The political storm in Ottawa over the handling of a corruption case against SNC-Lavalin marks a low point in the government’s troubled effort to shore up its anti-corruption regime.
On Tuesday, former attorney-general Jody Wilson-Raybould abruptly quit cabinet less than a week after The Globe and Mail reported that the Prime Minister’s Office had put pressure on her not to take the case against the Montreal-based engineering giant to trial.
“The government has really tied itself in a knot on this,” said lawyer Brenda Swick, a specialist in anti-corruption, government contracting and trade law at Cassels Brock in Toronto. “It’s a mess.”
SNC-Lavalin was already in a heap of trouble before the RCMP hit the company with fraud and corruption charges in 2015 over allegations it made illegal payments to win government work in Libya. A year earlier, Stephen Harper’s Conservative government had quietly imposed a 10-year ban on companies convicted of a long list of white-collar crimes – anywhere in the world – from doing business with the federal government.
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For SNC-Lavalin – Canada’s largest engineering company – government work at home has long been a vital source of revenue, providing a solid base for its riskier overseas work. Any finding of criminal wrongdoing would put the company’s financial viability at risk. A decade-long ban could be a death sentence.
It tried for the first time to reach a settlement with prosecutors in 2015 – steep fines in exchange for a guilty plea. But pleading guilty would also mean automatic banishment from federal contracts – something the company desperately wanted to avoid. And so the deal fell apart.
Unfortunately for SNC-Lavalin, there was no alternative to a guilty plea or a trial at the time. There is now, but it’s proving to be of little use to the company.
Last year, Canada followed the lead of the United States and Britain and introduced changes to the Criminal Code, allowing deferred-prosecution agreements in cases involving charges of corruption and other economic crimes. Under the arrangement, prosecutors can suspend charges in exchange for the defendant agreeing to a set of specific remedial actions, including tough internal controls, third-party monitoring, paying back any ill-gotten gains plus fines. If the company lives up to the deal, the charges are eventually dropped.
But in October, federal prosecutors delivered the bad news: Without explanation, they told SNC-Lavalin it wasn’t going to get such a deal.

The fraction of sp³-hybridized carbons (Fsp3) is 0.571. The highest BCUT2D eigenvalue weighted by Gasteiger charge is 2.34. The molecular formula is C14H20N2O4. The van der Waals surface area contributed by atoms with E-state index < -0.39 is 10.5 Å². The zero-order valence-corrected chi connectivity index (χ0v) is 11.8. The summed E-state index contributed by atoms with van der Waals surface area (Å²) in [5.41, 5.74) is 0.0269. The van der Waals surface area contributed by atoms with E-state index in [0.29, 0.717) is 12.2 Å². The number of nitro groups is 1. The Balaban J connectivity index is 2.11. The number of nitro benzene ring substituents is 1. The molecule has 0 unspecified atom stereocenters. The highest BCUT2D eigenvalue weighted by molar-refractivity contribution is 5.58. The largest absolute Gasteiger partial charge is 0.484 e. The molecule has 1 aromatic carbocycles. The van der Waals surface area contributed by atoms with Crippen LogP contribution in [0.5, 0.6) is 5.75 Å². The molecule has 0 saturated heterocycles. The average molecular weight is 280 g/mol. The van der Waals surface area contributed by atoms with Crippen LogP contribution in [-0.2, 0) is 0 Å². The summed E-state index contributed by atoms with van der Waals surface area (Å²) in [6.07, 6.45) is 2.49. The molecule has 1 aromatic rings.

Under the amended law, federal prosecutors can consider the “national economic interest” in weighing whether to offer deferred prosecution. SNC-Lavalin would seem to meet that test, given its work on major infrastructure projects, 8,500 Canadian employees and important position atop a vast network of suppliers.
But as Ms. Swick pointed out, national economic interest can’t be invoked when a company is facing charges of trying to corrupt foreign government officials – as is the case with SNC-Lavalin.
It’s not the first time that changes to Canada’s anti-corruption defences have been embroiled in controversy. In 2014, the Department of Public Works and Government Services was forced to backtrack after it imposed a sweeping 10-year ban on government contracting. Critics complained the ban was too broad and excessively rigid because it covered offences by loosely connected corporate affiliates in foreign countries and no process for contesting a banishment.
Several major government suppliers, including Hewlett Packard Inc. and Siemens AG, suddenly found themselves offside because they had corruption convictions in the United States. Others, such as SNC-Lavalin, quickly realized they would be next in line for banishment.
One of the government’s first mistakes was to introduce its new Integrity Framework as a policy change, rather than passing new laws or regulations. As a result, it didn’t need to consult outside groups or do impact assessments. The backlash was predictable.
And now the first test case of the government’s deferred-prosecution process is embroiled in scandal.
Canada’s efforts to modernize its defences against economic crimes such as corruption and money laundering have been slow and disjointed. Now it’s facing the consequences, argued James Cohen, executive director of Transparency International Canada, the domestic chapter of a Berlin-based organization devoted to combatting global corruption.
“Regretfully, we’re doing a lot of catch-up on a number of fronts in Canada,” Mr. Cohen said.
What looked like an escape clause for the company has become a trap, apparently dooming efforts to avoid a criminal trial.